The recent violent end of the ceasefire in Western Sahara
means the EU and the UN should pay renewed attention to resolving the
longstanding conflict between the native Sahrawis and Morocco.
Various peace-making efforts over the years have led the
Sahrawis’ representative organisation, Polisario, to make concessions to Morocco.
However, Morocco remains insistent on an autonomy option for the Sahrawis – not
The UN should pursue a “free association” option for Western
Sahara – a third way that offers a realistic means of fulfilling Sahrawi
France, along with the US, should encourage this by removing
their diplomatic protection for Morocco both within the EU and at the UN.
Correctly aligning the EU’s political and trade relations
will be vital to bringing this conflict to a close. It is in EU member states’
interest to ensure a stable southern neighbourhood.
This year marks the thirtieth anniversary of the creation of
the UN Mission for the Referendum in Western Sahara (MINURSO). The mission was
originally tasked with laying the groundwork for Sahrawi self-determination
while monitoring a ceasefire between Morocco and Polisario – the Western Sahara
national liberation movement. In setting up the mission, the United Nations
promised to end the long-running conflict in what remains Africa’s only
territory still awaiting decolonisation. Yet, three decades later, the UN has
little to show.
Self-determination for the Sahrawi people appears more
remote than when MINURSO was first launched in 1991. Meanwhile, the ceasefire
is unravelling after the resumption of armed attacks by Polisario against
Moroccan forces, stemming in large part from the absence of a viable peace
process and the strengthening of Morocco’s hold over the territory. Diplomatic
inaction has been compounded by the lack of a UN personal envoy, two years
since the most recent appointee resigned in May 2019.
The UN Security Council and its permanent members, which
have shepherded peace talks since the 1990s, hold much responsibility for this
state of affairs. Under their watch, self-determination and decolonisation were
replaced with a peace process that has given Morocco veto power over how the
Sahrawi people fulfil their internationally recognised rights.
Stuck on the sidelines has been the European Union. The
actions of two of its members, France and Spain, have helped keep the conflict
rumbling on. Yet, as a bloc, the EU has maintained its distance from peace
talks despite the implications that Western Sahara’s future will have for
north-west Africa, whose stability and prosperity is a key European interest.
To the extent that it has been involved in Western Sahara – through its trade
relations with Morocco – the EU has actually harmed prospects for resolving the
conflict. Europe is far from an uninvolved observer; indeed, it is directly
implicated in the conflict. Bearing testament to this is Morocco’s recent
decision to allow thousands of migrants to make for the Spanish North African
town of Ceuta in response to Spain’s hosting of Polisario leader, Brahim Ghali,
for medical treatment and (in Rabat’s eyes) because of Spain’s insufficient
support for Moroccan positions on Western Sahara. This summer’s anticipated
decision by the Court of Justice of the European Union (CJEU) to invalidate the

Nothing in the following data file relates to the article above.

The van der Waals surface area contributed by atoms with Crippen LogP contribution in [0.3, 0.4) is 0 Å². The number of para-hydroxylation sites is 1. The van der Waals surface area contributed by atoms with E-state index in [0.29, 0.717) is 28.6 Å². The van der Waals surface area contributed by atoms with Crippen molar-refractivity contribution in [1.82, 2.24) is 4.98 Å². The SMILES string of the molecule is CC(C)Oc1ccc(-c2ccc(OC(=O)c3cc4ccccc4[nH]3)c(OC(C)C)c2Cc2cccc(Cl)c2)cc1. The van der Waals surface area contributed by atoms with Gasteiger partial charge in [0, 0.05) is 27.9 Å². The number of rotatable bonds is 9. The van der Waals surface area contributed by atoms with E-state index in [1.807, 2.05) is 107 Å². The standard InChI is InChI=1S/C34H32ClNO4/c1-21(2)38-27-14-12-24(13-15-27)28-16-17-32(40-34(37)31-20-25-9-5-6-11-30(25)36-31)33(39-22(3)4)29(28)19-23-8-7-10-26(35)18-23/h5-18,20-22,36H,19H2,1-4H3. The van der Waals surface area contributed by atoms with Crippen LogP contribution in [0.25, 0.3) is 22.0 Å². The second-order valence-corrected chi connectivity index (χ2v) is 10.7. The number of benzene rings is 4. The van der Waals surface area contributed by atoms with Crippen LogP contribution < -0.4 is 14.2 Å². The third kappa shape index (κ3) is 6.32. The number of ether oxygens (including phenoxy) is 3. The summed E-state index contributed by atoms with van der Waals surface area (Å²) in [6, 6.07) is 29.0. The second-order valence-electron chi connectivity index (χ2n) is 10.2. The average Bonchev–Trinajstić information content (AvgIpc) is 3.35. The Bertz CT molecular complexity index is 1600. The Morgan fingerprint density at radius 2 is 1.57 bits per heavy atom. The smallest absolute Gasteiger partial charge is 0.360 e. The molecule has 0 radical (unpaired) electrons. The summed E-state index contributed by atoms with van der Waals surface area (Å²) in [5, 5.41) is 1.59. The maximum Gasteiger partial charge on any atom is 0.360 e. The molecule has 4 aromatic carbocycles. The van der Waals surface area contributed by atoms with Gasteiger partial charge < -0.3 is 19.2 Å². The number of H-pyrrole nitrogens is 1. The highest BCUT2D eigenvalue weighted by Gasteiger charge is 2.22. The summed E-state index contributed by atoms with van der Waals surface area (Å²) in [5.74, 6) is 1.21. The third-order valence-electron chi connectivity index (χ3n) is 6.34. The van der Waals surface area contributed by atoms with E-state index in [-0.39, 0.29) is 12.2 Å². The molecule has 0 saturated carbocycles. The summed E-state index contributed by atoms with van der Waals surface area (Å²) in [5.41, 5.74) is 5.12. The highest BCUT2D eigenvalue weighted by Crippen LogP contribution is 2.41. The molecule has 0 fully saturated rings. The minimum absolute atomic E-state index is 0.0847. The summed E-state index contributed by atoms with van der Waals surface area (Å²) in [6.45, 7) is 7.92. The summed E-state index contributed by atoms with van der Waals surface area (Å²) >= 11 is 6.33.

EU’s inclusion of Western Sahara in its trade and fishery agreements with
Morocco is yet another sign of how implicated the bloc is in the unfolding
International neglect is having an adverse impact on the
calculations of both main parties, demonstrating to Morocco that the UN Security
Council has acquiesced to its continued control over Western Sahara. Moreover,
in his final weeks as US president, Donald Trump recognised Moroccan
sovereignty over Western Sahara – in contravention of international law.
Receding prospects for a negotiated solution will convince the Western Sahara
national liberation movement that diplomacy and international law have failed
it, and that an intensification of armed confrontation with Morocco is the only
Drawing on interviews with serving and former officials, and
with leading experts and academics, this paper argues that, at this critical
juncture, European governments – including those with a seat on the UN Security
Council – must urgently relaunch a viable UN-led peace process. In doing so,
they should avoid repeating the mistakes of old. They must put their full
weight behind the appointment of a UN personal envoy tasked with formulating a
new plan for Sahrawi self-determination. This plan should set out a third way
for Western Sahara – between full independence and formal integration into the
territory of the Kingdom of Morocco – based on the concept of “free
association” in which Polisario, as the representative of the Sahrawi people,
delegates powers both to Morocco and to a newly created state of Western
Sahara. A UN-backed process cannot succeed without the active political support
of European governments. How they align their political and trade policies will
greatly influence the prospects for resolving the Western Sahara conflict and the
future of the region.
conflict in Western Sahara – By European Council on Foreign Relations
What is the Western
Sahara conflict is all about, and how will the most recent developments between
Morocco and Spain influence this conflict? The little-known but
long-running conflict in Western Sahara made it into the headlines in Europe
recently, when Morocco weaponised migration in Ceuta to advance its territorial